The Beipu Incident (Chinese :北埔事件), or the Beipu Uprising, in 1907 was the first instance of an armed local uprising against the Japanese rule of the island of Taiwan. In response to oppression of the local population by the Japanese authorities, a group of insurgents from the Hakka subgroup of Han Chinese and Saisiyat indigenous group in Hokuho, Shinchiku Chō (modern-day Beipu, Hsinchu County), attacked Japanese officials and their families. In retaliation, Japanese military and police killed more than 100 Hakka people. The local uprising was the first of its kind in Taiwan under Japanese rule, and led to others over the following years.
Following the signing of the Treaty of Shimonoseki in 1895 between the Empire of Japan and Qing Empire of China, Taiwan was ceded to Japan in perpetuity, along with the Penghu Islands.The Japanese rule saw Taiwan take large strides towards modernization, as they oversaw improvements to the island's infrastructure, economy, and health and education systems. Despite this, much of the population still suffered hardships, and there were regular partisan disturbances against Japanese installations. These guerrilla raids often resulted in Japanese reprisals which tended to be more brutal than the initial attack, such as the 1896 ‘Yun-lin massacre', which resulted in 6,000 Taiwanese deaths. Although the situation improved under Goto Shinpei, these disturbances still continued under Sakuma Samata, who succeeded Goto in 1905.
As part of the push for modernisation under Japanese rule, Beipu prospered due to its nearby coal mines.The town of Beipu was predominantly made up of members of the Hakka subgroup of Han Chinese, while people of the Saisiyat indigenous ethnic group also lived in the area. As Taiwanese aborigines, rather than Han Chinese, these groups were viewed as barbarians and were particularly likely to face oppression from Japanese rule, especially under Sakuma Samata's term as governor-general.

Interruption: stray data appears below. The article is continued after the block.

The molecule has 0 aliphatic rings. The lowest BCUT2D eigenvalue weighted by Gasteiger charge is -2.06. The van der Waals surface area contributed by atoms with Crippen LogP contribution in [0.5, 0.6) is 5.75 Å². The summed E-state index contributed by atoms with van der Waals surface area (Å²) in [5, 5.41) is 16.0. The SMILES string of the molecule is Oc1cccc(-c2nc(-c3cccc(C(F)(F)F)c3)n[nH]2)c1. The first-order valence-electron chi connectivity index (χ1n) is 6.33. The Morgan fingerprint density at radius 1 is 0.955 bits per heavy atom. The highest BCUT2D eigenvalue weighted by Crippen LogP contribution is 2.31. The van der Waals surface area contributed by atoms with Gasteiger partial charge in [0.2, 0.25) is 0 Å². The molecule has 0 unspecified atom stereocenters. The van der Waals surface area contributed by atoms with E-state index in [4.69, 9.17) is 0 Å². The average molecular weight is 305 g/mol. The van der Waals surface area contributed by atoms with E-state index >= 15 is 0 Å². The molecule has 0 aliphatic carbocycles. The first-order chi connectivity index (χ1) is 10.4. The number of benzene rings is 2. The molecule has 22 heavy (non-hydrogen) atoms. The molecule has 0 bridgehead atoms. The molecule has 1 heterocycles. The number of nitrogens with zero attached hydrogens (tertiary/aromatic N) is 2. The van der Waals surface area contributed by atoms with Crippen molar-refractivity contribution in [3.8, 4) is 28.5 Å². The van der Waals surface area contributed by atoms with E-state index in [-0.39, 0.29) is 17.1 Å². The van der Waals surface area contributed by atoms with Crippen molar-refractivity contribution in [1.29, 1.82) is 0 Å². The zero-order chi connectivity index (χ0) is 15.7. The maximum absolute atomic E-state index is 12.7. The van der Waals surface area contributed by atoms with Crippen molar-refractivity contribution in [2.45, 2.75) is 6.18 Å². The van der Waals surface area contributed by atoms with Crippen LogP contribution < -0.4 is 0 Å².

In response to what was perceived as Japanese oppression, Tsai Ching-lin (蔡清琳) organised a group of insurgents in November 1907. The group, consisting mainly of Hakka with the support of the local Saisiyat aboriginal tribes, seized a collection of weapons in Beipu Township on 14 November. The following day, the insurgents killed 57 Japanese officers and their family members. As retribution, Japanese authorities killed more than 100 Hakka over the following days, the majority of whom were young males from Neitaping (內大坪), a small village in the area.
The Beipu Incident was the first incident of its kind against the Japanese rule in Taiwan. Although other disturbances had occurred since the takeover in 1895, this was the first of a series of local uprisings which flared up quickly, and marked a new phase in armed Taiwanese resistance.Following Beipu, other similar uprisings such as the Tapani incident in 1915 and the Wushe Incident in 1930 occurred, the latter of which ultimately led to a change in approach to Japanese dealings with the aboriginal tribes of Taiwan.